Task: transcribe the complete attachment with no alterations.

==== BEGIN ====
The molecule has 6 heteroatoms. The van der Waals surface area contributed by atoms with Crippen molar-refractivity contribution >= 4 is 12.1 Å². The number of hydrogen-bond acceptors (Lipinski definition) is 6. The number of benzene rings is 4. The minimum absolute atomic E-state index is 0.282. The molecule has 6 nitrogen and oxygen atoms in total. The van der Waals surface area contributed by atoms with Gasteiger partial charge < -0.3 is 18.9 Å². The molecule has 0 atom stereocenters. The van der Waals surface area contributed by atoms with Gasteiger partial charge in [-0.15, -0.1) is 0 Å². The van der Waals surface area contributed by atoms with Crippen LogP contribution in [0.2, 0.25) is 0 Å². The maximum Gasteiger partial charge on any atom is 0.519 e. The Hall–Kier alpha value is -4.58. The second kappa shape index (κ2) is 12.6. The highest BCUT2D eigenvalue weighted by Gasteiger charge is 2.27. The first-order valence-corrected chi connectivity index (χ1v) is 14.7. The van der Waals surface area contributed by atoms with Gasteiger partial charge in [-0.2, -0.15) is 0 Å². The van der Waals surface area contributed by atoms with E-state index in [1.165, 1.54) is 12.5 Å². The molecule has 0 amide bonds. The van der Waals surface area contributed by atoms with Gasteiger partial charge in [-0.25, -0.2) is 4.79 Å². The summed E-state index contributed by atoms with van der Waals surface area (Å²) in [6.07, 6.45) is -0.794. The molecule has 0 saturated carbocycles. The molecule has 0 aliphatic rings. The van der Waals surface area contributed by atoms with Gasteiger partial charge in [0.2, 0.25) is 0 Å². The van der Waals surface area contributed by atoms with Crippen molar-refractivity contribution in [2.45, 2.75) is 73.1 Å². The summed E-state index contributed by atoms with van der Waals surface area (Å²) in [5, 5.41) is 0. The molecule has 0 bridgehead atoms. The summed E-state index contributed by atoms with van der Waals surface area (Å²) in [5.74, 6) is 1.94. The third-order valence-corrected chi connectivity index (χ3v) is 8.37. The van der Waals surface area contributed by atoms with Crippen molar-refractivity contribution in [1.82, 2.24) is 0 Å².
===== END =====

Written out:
The molecule has 6 heteroatoms. The van der Waals surface area contributed by atoms with Crippen molar-refractivity contribution >= 4 is 12.1 Å². The number of hydrogen-bond acceptors (Lipinski definition) is 6. The number of benzene rings is 4. The minimum absolute atomic E-state index is 0.282. The molecule has 6 nitrogen and oxygen atoms in total. The van der Waals surface area contributed by atoms with Gasteiger partial charge < -0.3 is 18.9 Å². The molecule has 0 atom stereocenters. The van der Waals surface area contributed by atoms with Gasteiger partial charge in [-0.15, -0.1) is 0 Å². The van der Waals surface area contributed by atoms with Crippen LogP contribution in [0.2, 0.25) is 0 Å². The maximum Gasteiger partial charge on any atom is 0.519 e. The Hall–Kier alpha value is -4.58. The second kappa shape index (κ2) is 12.6. The highest BCUT2D eigenvalue weighted by Gasteiger charge is 2.27. The first-order valence-corrected chi connectivity index (χ1v) is 14.7. The van der Waals surface area contributed by atoms with Gasteiger partial charge in [-0.2, -0.15) is 0 Å². The van der Waals surface area contributed by atoms with E-state index in [1.165, 1.54) is 12.5 Å². The molecule has 0 amide bonds. The van der Waals surface area contributed by atoms with Gasteiger partial charge in [-0.25, -0.2) is 4.79 Å². The summed E-state index contributed by atoms with van der Waals surface area (Å²) in [6.07, 6.45) is -0.794. The molecule has 0 saturated carbocycles. The molecule has 0 aliphatic rings. The van der Waals surface area contributed by atoms with Gasteiger partial charge in [0.2, 0.25) is 0 Å². The van der Waals surface area contributed by atoms with Crippen molar-refractivity contribution in [2.45, 2.75) is 73.1 Å². The summed E-state index contributed by atoms with van der Waals surface area (Å²) in [5, 5.41) is 0. The molecule has 0 bridgehead atoms. The summed E-state index contributed by atoms with van der Waals surface area (Å²) in [5.74, 6) is 1.94. The third-order valence-corrected chi connectivity index (χ3v) is 8.37. The van der Waals surface area contributed by atoms with Crippen molar-refractivity contribution in [1.82, 2.24) is 0 Å².